Sacred Gifts – Myrrh
Myrrh is in the same family as the balm of Gilead, referenced in the Bible. It is familiar to most as one of the gifts of the Magi to the newborn Christ. Since ancient times Myrrh has been prized for the many medicinal, as well as sacred, uses it has. It is commonly used in its original resin form or as an essential oil. Myrrh is obtained as the dried oleo gum resin of a variety of Commiphora species of trees. The resin is secreted by the tree when the bark has been cut or injured into the sapwood. In resin form or as a pure essential oil, Myrrh has been used internally and externally, alone or synergistically blended with other ingredients.
Commiphora myrrha, Balasmodendron myrrha, Hirabol myrrh, Heerabol Myrrh, Mu-Yao.
Myrrh has a rich, smoky, and earthy aroma. It is a favorite ingredient of natural medicines among all cultures going back to its early discovery in the far reaches of time. A native to Ethiopia and Somalia, Myrrh has been used historically as long ago as 3000 BCE by the Egyptians for embalming. Into the 15th century, Myrrh has been burned as incense during cremations and funerals to cover up the foul odors of the dead. Myrrh was also used to anoint kings and to scent fabrics for use by those on a spiritual journey to holy places. Myrrh is reported to be one of the key ingredients in the mythical Egyptian perfume Kyphi. Like Frankincense, the ancient Romans considered Myrrh to be as valuable as gold, often using it as security for monetary debts. Without a doubt Myrrh is one of the most famous natural ingredients in the world used by many cultures and religions for medicinal and spiritual uses.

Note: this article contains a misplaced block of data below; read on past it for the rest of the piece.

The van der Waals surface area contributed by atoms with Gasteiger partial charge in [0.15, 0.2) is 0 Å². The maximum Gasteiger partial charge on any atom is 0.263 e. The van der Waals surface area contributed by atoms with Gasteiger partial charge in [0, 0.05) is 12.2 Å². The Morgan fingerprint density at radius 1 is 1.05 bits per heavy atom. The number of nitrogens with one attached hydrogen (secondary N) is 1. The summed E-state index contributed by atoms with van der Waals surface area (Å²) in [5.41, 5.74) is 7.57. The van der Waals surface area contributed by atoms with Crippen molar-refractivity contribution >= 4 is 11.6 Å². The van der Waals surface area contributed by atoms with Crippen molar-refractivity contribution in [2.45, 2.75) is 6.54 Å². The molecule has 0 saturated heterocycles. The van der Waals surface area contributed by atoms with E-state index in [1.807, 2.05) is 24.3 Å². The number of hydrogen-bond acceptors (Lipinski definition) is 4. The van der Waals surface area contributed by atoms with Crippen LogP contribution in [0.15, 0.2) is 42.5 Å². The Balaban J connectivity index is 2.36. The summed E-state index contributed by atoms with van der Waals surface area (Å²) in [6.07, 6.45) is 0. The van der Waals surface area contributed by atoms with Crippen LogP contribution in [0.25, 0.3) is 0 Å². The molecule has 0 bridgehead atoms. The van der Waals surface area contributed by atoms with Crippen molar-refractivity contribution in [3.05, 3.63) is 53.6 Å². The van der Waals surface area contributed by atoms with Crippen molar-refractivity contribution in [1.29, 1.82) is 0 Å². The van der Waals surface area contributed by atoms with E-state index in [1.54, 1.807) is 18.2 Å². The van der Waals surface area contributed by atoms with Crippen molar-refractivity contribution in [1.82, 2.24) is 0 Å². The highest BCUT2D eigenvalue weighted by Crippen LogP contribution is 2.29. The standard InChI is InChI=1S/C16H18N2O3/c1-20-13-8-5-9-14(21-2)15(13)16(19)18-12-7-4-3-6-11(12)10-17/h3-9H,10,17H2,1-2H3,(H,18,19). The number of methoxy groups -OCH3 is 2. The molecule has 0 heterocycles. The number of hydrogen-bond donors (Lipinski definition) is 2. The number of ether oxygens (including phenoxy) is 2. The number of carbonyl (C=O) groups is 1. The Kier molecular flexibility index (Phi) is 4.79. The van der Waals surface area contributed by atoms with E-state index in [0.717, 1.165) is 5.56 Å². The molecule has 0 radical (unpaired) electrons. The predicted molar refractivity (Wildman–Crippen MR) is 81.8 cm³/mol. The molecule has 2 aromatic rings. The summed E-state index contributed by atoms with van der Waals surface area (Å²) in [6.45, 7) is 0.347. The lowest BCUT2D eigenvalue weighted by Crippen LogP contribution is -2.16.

Traditionally Myrrh has been used for the treatment of spasms and infections. Its most common use medicinally is for oral hygiene as a mouthwash for treating the gums. Today it is found in many natural brands of toothpaste and mouthwashes. It is known for its soothing effect on the upper respiratory system relieving coughs and the symptoms of colds. It is also known to be helpful in failure of menstruation and in chronic fatigue. In addition to problems with the teeth and gums, Myrrh has been used for the digestive system and skin. In Ayurvedic medicine, Myrrh is a desirable addition to the rasayanas for rejuvenation and disease prevention. Myrrh Gum is commonly found to be a primary ingredient in many traditional Middle Eastern, Chinese, and Tibetan formulas, in addition to the numerous natural oral health remedies and salves for the skin.
Myrrh gum has a stickier consistency than Frankincense tears. Just as with Frankincense, Myrrh can be burned in a dish made for burning incense. Soap-stone or a shell lined with a layer of sand provides a nice dish to burn Myrrh. Myrrh essential oil can be diffused in an open diffuser as it is too thick and sticky for a nebulizer, unless it is mixed with other oils. In aromatherapy, Myrrh, which is associated with inspiration, strength, and endurance, helps the individual move forward in their life both spiritually and emotionally. It is considered to be centering and calming, as it instills mental tranquility. Myrrh is used to impart peace as it helps to ease feelings of sorrow and grief. In use during meditation Myrrh helps one to connect to their inner self and to the realization of dreams. To use as a disinfecting external poultice for skin eruptions, chicken pox, bedsores, and minor cuts, a known herbal formula combines Myrrh with comfrey leaf, slippery elm, and lobelia.
Charlotte Test, ND, MH
The Herb Peddler – Gettysburg, PA